Healthcare is changing in this country.  The biggest stimulus for change is the Affordable Care Act.  This law has some aspects that will improve the healthcare system.  But, there are also areas of concern with this law that need to be addressed.  Whether you support or disagree with this law, the biggest question we need to answer is “should the government control healthcare?”

I don’t know the answer, but I do know that in general physicians are not happy with the trends in medicine.  We feel devalued.  We are losing our autonomy to care for patients in a manner that we see best fits each patient.  We are pressured to keep patients “satisfied” instead of healthy.  We are asked to see more patients, never make mistakes, chart using software systems that are inefficient and labor intensive, keep patients happy at all times, and smile while doing it all.

The word is out…life as a physician is not as satisfying as it was in past years.  Physicians are retiring early.  They are leaving their current practice to start cash pay businesses in hopes of practicing medicine in a more personal and simpler manner.  They are seeking business opportunities outside of medicine.  Why?  Because healthcare is headed down a road that physicians never wanted to travel.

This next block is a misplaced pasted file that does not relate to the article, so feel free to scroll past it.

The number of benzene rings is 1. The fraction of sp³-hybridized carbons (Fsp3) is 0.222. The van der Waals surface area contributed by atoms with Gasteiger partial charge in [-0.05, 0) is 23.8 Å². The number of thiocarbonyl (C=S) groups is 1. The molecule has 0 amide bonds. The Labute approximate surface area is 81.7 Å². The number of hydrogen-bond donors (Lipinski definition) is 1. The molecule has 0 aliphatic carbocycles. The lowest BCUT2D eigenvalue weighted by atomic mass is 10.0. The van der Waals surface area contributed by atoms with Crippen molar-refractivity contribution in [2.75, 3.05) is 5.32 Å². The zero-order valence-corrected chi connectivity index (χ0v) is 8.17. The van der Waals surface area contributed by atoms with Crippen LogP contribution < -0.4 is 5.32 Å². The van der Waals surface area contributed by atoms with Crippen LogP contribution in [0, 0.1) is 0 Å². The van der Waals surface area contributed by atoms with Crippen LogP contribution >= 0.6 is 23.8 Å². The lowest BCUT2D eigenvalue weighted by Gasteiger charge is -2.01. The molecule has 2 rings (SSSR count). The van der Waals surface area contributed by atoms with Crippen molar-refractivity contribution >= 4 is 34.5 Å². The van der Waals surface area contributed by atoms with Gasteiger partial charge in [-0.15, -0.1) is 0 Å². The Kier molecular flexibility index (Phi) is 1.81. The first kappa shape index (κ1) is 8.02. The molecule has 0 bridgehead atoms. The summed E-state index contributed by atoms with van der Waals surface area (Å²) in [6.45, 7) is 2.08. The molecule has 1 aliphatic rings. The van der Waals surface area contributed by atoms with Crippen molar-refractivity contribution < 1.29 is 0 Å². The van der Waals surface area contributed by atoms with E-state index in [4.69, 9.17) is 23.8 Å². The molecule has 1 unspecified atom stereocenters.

About the Author

I am Joshua Lewis, MD, the creator of Discussing Healthcare, LLC and a board certified Emergency Physician who currently practices in the Phoenix, Arizona area. I hope you will gain meaningful insight into our healthcare system through the information provided by Discussing Healthcare. Thank you for your interest and I encourage you to contribute by calling, emailing, or leaving comments on the website.

6 Enlightened Replies

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  1. Here, here, to an articulate and well written tirade, Dr. Mimi Zipser.

    • J Lewis, MD says:

      Alice, I agree. We physicians should continue to sound the alarm when we see trends that are negatively affecting patient care.

  2. Diana Breed says:

    Thank you for voicing our concerns. Where are the expensive research results that report “satisfied” patients (customers) live longer or with a better quality of life?

    • J Lewis, MD says:

      Good question. Unfortunately, good patient care is not at the center of patient satisfaction surveys. I’m not sure that the powers that encourage or force these surveys really care about the results of patient satisfaction. Maybe I am wrong. Perhaps if more data is gathered to support bad patient outcomes with high satisfaction then these surveys will fall out of favor. Until then we will continue to focus on the wrong things.